It got pretty lonely….
—Ian Katz, deputy editor of the Guardian on the News of the World Story
CJR’s top editor, Mike Hoyt, says the global, righteous indignation now consuming News Corp. is a testament to the power of newspapers.
Allow me to be more specific. It’s a testament to investigative reporting—expensive, time-consuming, risky, stressful—at newspapers. If you think investigations aren’t under pressure at institutional news organizations, you’ve probably been caught on the news hamster wheel yourself.
As Katz rightly points out above, the Guardian’s fabulous Nick Davies, our hero, Alan Rusbridger, his editor and our other hero, and their newspaper were left alone on the story after they broke the first big blockbuster more than two years ago: that two News Corp. papers had doled out more than $1.6 million to keep hacking victims quiet and that hacking at News Corp. papers was rampant and hardly confined to a single reporter as News Corp. executives had testified.
The Guardian’s revelations were met by a wall of silence by the British press, as Archie Bland documented in CJR, requiring both discipline and guts on the Guardian’s part to keep digging. Rusbridger, in a lovely how-we-wrote-the-story piece in Newsweek today, recalls the wilderness years when Murdoch’s power still held British press and political elites in its grip:
I knew (if I didn’t know already) how lonely our chosen track was going to be in November 2009 when an employment tribunal awarded a former News of the World journalist more than $1 million in damages after finding that he had suffered from a culture of bullying under Coulson.
Big story? Not at all. Not a single paper other than The Guardian noted the fact in their news pages the next day. There seemed to be some omertà principle at work that meant that not a single other national newspaper thought this could possibly be worth an inch of newsprint.
So, yes, the institutional press can also be part of the problem, and often is. Look at the MSM’s pre-Iraq War coverage or its pre-financial-crash coverage. Look at News Corp. In this case, it is the problem.
But, also, in this case, institutionalized investigative reporting—journalism’s most potent weapon— was the solution. Thank goodness for Nick Davies, 58 years old, who, one assumes is reasonably well-paid and has health insurance. His 35 years as a journalist clearly has left him deeply sourced in the U.K.’s media, legal, and political establishment. In this story, the seasoned investigative reporter was the linchpin, the indispensable man. Plus, he had the institutional resources, the investigative culture, and the good name of the Guardian behind him. Among other things, the paper was able to provide Davies with journalism’s most precious resource—time. This proved crucial in his being able to stick to a story over two years, when nobody else would, when Rebekah Brooks was vowing to see Rusbridger “on his knees, begging for mercy” (see the Rusbridger piece above) until the breakthrough came with the Milly Dowler hacking story. The Guardian, despite its tenuous finances and relatively small circulation (279.000 vs. 2.7 million for NotW alone), brought institutional heft to this street fight.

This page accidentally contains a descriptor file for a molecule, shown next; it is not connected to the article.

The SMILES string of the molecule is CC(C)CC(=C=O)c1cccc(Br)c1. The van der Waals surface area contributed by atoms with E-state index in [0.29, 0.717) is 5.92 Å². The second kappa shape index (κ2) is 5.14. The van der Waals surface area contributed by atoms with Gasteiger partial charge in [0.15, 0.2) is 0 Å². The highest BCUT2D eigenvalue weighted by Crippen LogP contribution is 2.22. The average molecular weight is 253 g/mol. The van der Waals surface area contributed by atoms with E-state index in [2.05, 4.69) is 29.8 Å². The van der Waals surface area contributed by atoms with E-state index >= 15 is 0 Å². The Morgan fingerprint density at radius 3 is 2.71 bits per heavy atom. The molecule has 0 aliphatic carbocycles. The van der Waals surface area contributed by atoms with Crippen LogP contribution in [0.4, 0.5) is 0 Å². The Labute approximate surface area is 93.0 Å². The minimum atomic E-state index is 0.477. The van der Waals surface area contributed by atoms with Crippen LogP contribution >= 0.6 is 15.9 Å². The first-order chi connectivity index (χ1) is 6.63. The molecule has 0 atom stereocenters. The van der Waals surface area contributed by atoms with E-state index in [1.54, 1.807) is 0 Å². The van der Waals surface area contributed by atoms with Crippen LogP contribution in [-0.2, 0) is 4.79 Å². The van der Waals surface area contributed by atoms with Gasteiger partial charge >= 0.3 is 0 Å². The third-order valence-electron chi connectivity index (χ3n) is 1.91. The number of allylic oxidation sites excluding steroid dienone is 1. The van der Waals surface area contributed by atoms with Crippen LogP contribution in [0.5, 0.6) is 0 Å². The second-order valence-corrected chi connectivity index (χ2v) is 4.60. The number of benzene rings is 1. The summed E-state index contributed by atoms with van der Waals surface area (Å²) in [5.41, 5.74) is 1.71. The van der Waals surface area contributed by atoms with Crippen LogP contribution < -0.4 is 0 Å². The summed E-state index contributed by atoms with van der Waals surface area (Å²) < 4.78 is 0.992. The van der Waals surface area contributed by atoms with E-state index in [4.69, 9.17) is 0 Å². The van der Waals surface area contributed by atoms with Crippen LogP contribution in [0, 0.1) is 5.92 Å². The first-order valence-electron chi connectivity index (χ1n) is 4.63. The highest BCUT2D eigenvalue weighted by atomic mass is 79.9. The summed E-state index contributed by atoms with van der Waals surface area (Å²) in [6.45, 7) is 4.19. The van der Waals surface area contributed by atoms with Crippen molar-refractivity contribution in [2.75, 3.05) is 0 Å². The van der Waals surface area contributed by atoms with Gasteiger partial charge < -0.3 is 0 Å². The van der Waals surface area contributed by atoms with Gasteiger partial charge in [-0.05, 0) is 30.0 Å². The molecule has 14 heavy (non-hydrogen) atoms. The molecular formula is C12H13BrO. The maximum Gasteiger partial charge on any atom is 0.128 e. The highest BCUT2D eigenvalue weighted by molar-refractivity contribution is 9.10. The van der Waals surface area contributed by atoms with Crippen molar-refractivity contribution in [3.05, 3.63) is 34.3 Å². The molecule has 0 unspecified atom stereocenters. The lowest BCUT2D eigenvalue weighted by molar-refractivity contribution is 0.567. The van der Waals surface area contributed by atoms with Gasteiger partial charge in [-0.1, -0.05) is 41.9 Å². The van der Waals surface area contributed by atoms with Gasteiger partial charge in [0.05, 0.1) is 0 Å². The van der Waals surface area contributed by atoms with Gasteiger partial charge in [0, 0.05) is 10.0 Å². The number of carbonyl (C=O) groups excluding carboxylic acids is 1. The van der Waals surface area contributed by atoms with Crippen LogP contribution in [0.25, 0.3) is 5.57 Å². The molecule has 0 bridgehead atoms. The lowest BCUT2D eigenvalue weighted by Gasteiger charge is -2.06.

In the interim, the Guardian got its biggest boost, not from social media, but from The New York Times, which documented in its own investigative blockbuster the extent to which Scotland Yard colluded in the cover-up. The byline on that seminal story, Don Van Natta Jr., Jo Becker and Graham Bowley, includes some of the paper’s top investigators.
Here’s Rusbridger on that. I hadn’t known that Rusbridger, desperate for support on the story, actually phoned Bill Keller to encourage him to get on it; Davies then briefed the Times reporters:
If the majority of Fleet Street was going to turn a blind eye, I thought I’d better try elsewhere to stop the story from dying on its feet, except in the incremental stories that Nick was still remorselessly producing for our own pages. I called Bill Keller at The New York Times. Within a few days, three Times reporters were sitting in a rather charmless Guardian meeting room as Davies did his best to coach them in the basics of the story that had taken him years to tease out of numerous reporters, lawyers, and police officers.
The Times reporters took their time—months of exceptional and painstaking work that established the truth of everything Nick had written—and broke new territory of their own. They coaxed one or two sources to go on the record. The story led to another halfhearted police inquiry that went nowhere. But the fact and solidity of the Times investigation gave courage to others. Broadcasters began dipping their toes in the story. One of the two victims began lawsuits. Vanity Fair weighed in. The Financial Times and The Independent chipped away in the background. A wider group of people began to believe that maybe, just maybe, there was something in this after all.
They “took their time.” There has to be room for this in today’s hamster-wheel environment of sped-up news productivity requirements. (For contrast, read Reuters’s harrowing look inside NotW, the hamster-wheel of evil. Seriously, these are news-productivity requirements run amok.)
Is this a knock on new media? Not at all. In fact, academics should examine the News of the World story as a case study in how social media amplified the power of the Guardian’s recent scoops to a deafening pitch around the globe, to a degree the Guardian could never have achieved on its own. There may be a new model in this.
But for now, let’s pause a moment and give it up, just once, for the old school. Another investigation changes the world.